Quick question, reader: what does your workday look like?
If you’re like most people, you probably start by sitting down in front of your computer with a vague idea of what you should be doing. You check your emails, get distracted, and eventually spend too much time on trivial tasks. To make up for it, you work on important projects past the point of optimal productivity, leaving you drained and anxious.
If you find yourself in this situation often, consider creating a shutdown ritual. If you’re not familiar with the term, this is a simple series of tasks you carry out at the end of the workday. The idea is that completing these tasks allows you to complete your workday and prepare for the next. Here are four simple tasks you may want to incorporate into your shutdown ritual.
- Review Your Progress
The very first thing you should do is review your workday. Ask yourself what tasks you managed to achieve and what you did right to achieve them. Then turn it around: what tasks haven’t you achieved and why were you unable to achieve them? By asking these questions, you’ll get a much better idea of whether you’re getting things done or not.
- Clean Up Your Workspace
We all know that getting your physical workspace organized helps you focus, but what about digital workspaces? As it turns out, they follow the same logic. A busy digital space will create “mental clutter,” increasing your susceptibility to task-switching and distractions.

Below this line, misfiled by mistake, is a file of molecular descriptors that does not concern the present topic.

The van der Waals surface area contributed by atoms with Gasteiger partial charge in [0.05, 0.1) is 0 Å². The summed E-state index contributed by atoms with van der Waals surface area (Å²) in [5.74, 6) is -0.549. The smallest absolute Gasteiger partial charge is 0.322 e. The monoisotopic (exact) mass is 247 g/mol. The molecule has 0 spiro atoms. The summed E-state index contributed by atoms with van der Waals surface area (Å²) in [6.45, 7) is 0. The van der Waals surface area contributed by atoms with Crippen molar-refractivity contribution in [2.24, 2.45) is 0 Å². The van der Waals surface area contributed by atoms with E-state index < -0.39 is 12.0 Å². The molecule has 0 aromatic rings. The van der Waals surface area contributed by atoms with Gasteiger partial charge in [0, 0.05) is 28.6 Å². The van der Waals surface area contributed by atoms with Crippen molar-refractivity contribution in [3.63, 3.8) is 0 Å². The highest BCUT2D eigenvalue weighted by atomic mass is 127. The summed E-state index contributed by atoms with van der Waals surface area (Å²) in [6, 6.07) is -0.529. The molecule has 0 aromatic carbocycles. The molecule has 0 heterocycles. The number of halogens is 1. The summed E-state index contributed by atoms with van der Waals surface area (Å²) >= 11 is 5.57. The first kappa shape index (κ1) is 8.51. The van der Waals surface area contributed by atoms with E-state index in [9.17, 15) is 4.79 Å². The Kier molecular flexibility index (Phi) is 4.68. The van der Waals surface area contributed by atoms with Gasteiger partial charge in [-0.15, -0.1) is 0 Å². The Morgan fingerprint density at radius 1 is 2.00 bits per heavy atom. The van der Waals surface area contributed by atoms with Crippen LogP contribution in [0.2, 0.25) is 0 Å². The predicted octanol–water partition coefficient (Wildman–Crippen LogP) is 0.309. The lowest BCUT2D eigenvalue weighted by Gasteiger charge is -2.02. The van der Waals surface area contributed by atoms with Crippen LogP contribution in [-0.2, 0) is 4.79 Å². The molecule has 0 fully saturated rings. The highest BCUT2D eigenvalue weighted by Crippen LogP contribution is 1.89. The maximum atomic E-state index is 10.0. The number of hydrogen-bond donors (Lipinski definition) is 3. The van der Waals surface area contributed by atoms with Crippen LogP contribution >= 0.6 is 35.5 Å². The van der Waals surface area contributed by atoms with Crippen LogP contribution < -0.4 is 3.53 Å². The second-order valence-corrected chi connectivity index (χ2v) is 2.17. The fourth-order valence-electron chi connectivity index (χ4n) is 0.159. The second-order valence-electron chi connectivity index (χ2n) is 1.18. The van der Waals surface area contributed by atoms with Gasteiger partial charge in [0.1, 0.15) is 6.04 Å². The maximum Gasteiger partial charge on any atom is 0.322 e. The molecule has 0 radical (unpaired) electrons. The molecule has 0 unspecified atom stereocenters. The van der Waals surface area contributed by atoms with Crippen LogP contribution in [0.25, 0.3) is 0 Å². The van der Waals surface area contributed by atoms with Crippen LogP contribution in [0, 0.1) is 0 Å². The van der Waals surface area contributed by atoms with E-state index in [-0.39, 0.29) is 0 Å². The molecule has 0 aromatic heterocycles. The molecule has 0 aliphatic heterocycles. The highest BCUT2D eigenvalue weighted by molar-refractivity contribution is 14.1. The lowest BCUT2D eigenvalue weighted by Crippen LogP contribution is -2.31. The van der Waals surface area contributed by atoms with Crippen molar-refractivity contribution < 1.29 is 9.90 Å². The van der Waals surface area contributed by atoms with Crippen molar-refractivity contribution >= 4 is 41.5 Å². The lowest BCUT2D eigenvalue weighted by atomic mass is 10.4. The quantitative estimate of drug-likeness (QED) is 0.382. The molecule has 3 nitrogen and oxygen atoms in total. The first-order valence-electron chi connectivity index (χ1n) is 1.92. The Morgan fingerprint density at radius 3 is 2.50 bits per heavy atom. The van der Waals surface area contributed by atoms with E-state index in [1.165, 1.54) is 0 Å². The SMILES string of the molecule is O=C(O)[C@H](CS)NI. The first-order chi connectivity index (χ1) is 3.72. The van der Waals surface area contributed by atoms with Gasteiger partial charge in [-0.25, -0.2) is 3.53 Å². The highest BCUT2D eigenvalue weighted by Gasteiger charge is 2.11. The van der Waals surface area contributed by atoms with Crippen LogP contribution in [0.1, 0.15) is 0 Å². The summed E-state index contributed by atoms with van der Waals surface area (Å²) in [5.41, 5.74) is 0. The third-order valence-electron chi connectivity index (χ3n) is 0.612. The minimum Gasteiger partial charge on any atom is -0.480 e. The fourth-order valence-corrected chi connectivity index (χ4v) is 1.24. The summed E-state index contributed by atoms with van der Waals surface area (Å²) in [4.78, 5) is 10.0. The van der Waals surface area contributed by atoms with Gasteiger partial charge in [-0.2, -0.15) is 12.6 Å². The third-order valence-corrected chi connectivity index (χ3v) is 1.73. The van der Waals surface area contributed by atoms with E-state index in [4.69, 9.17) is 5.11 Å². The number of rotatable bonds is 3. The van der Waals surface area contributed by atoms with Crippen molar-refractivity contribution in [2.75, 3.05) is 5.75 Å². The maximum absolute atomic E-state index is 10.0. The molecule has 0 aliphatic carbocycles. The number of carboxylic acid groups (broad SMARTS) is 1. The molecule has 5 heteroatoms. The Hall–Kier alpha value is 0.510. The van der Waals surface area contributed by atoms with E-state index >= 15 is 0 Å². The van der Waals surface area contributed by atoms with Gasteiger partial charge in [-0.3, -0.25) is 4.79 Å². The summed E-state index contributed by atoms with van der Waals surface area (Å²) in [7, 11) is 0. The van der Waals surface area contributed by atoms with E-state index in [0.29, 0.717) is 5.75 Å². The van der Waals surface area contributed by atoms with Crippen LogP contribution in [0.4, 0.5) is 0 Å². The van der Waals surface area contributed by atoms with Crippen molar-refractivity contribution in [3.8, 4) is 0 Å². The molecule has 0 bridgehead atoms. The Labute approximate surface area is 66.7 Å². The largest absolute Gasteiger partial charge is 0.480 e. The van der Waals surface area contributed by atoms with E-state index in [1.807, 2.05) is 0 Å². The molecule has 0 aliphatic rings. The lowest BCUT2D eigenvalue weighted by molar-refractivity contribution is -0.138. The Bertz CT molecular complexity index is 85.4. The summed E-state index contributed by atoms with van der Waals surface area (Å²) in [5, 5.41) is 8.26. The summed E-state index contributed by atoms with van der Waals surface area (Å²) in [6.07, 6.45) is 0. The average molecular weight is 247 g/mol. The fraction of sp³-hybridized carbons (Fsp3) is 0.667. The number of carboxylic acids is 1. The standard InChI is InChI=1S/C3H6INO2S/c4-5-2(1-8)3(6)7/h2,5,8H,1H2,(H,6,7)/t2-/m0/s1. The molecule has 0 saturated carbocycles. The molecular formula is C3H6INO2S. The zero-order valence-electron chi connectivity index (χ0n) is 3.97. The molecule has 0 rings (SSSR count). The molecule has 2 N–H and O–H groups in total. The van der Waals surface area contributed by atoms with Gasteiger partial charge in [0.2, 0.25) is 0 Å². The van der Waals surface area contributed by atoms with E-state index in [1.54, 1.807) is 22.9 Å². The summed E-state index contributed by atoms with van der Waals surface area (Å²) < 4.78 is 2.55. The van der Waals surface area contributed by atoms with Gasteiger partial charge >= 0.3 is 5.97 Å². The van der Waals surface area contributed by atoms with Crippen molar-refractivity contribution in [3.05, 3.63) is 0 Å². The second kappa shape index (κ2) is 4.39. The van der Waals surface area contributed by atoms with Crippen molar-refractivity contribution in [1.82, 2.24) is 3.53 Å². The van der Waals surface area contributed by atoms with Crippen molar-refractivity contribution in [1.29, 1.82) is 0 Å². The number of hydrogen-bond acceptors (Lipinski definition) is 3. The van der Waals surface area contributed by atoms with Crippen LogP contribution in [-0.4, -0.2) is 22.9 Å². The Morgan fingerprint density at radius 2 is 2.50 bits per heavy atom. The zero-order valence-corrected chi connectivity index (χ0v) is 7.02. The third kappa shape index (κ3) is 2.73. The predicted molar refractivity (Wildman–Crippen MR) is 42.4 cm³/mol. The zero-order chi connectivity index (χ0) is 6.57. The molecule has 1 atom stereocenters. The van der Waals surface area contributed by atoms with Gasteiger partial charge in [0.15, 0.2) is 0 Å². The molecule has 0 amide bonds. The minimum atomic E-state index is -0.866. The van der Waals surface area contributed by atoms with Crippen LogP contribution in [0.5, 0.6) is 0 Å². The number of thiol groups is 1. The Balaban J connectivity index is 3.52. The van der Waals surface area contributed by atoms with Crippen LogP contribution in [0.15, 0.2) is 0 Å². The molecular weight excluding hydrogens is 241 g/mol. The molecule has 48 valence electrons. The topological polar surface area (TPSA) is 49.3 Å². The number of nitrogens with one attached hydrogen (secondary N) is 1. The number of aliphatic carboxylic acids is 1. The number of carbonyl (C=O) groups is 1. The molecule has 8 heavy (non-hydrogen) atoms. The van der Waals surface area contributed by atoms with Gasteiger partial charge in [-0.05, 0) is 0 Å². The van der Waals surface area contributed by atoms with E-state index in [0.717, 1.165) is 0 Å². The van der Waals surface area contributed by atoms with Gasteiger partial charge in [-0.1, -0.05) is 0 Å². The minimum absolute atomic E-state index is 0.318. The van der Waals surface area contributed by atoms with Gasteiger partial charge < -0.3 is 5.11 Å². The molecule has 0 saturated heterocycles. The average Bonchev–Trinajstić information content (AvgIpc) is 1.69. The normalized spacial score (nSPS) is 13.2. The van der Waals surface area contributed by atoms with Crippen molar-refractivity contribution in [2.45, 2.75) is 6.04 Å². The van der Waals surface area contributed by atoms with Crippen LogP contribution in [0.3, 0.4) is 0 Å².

To avoid this, take a few minutes to reset your digital workspace. Save any uncompleted work, shut down your tabs and windows, and log out. That way, you’ll start the next workday with a clean slate, getting you in the right mindset straight away. Think of logging out as the line that delineates work and play.
- Write a To-Do List for Tomorrow
Writing out tomorrow’s to-do list serves two major purposes. First, it helps you stop thinking about work, making it easier to kick back and recharge. Second, it increases your willpower. Every decision we make throughout the day drains a bit of our mental energy, and starting the day with a clear to-do list will cut down on the number of decisions to make.
- Perform a Ritual Action
Much like logging out, performing one final ritual action will make the invisible border between work and personal time more clear. This action could be anything at all, from taking a “mock commute” walk around the block to bashing out a quick chore.
Another thing you can do is come up with a phrase that marks the end of your workday. For instance, you could say “That will do it for today” or “Shutdown complete.” Words are powerful, and a verbal affirmation can make you feel authoritative. Make sure to repeat this phrase after every workday, regardless of how well it’s gone.